CNN fired an editor for expressing "a lot [of] respect" for a Hezbollah leader the US had designated a terrorist. So how has ABC dealt with someone with similar views? By hiring her and awarding her the prestigious plum of host of This Week.
So what's the difference between Octavia Nasr and Christiane Amanpour? Not much, says Cal Thomas, when it comes to their views. It's just that Amanpour is too smart and sophisticated to stick her views on a Tweet.
Thomas shared his insight on this weekend's editon of Fox News Watch.
JON SCOTT: A Tweet that cost a reporter her job. Octavia Nasr was CNN's senior Middle East editor for 20 years until this week, when learning of the death of a Hezbollah cleric she decided to share her grief via Twitter, writing there "sad to hear of the passing of Sayyed Mohammad Hussein Fadlallah. One of Hezbollah's giants I respect a lot." A giant whom she so respected, designated a terrorist by the US Treasury Department. The Tweet immediately became a center of controversy and CNN fired Ms. Nasr.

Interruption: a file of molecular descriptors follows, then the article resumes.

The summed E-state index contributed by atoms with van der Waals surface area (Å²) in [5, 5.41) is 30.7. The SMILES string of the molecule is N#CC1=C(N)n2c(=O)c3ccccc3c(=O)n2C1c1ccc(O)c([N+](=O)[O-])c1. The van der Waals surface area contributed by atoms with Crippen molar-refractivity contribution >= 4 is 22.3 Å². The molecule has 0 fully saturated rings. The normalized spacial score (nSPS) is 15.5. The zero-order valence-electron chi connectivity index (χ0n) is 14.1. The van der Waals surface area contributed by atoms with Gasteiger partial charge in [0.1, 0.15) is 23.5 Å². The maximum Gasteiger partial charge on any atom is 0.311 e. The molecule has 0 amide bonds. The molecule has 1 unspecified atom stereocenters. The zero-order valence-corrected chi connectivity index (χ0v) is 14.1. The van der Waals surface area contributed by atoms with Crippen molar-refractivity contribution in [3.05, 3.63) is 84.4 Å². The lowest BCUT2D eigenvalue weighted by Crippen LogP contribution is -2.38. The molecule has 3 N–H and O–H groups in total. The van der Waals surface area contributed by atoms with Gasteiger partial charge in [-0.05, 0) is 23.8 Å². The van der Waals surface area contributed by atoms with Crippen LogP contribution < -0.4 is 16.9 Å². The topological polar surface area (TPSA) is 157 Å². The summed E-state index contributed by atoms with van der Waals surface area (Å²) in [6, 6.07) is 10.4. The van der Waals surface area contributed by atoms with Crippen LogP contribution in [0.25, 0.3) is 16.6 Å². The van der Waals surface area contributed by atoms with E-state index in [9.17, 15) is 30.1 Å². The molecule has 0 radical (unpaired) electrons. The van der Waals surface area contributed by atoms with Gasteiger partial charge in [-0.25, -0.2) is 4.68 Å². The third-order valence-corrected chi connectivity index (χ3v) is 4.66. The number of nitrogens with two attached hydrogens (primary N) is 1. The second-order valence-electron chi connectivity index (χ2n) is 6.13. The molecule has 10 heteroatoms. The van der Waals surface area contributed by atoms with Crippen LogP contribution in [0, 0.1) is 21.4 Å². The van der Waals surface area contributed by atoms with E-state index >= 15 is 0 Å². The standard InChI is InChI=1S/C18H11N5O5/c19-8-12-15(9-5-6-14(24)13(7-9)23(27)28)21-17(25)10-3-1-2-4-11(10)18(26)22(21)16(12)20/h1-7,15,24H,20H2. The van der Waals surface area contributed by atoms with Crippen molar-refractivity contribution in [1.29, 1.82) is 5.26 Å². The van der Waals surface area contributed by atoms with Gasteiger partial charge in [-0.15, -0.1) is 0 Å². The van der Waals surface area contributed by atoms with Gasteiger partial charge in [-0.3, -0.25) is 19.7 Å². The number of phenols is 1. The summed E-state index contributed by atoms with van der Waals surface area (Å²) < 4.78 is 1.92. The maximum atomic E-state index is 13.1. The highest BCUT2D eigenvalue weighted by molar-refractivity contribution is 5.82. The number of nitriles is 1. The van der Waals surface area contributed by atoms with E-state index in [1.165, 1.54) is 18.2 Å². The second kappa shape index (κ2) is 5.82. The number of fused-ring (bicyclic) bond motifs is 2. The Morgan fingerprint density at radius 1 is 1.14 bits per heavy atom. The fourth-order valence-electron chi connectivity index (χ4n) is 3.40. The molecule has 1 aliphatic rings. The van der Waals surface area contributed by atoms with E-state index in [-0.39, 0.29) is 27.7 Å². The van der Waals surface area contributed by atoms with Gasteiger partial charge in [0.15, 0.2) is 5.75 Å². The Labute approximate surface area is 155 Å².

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CAL THOMAS: The dirty little secret here is that she was simply expressing viewpoints that is widespread not only in the American media but much of the Euro media. If you watch the BBC, for example, as I frequently do when I'm over there, coverage of the Middle East, it is virtually all one-sided, pro-Palestinian, anti-Israel. Christiane Amanpour holds many of these views as well, I would daresay, but she is smart enough and sophisticated enough not to stick them on a Tweet.
Jake Tapper has been drawing widespread praise and solid ratings while serving as This Week guest host. Is ABC sure it wants to hand the reins over to someone with Amanpour's ample baggage?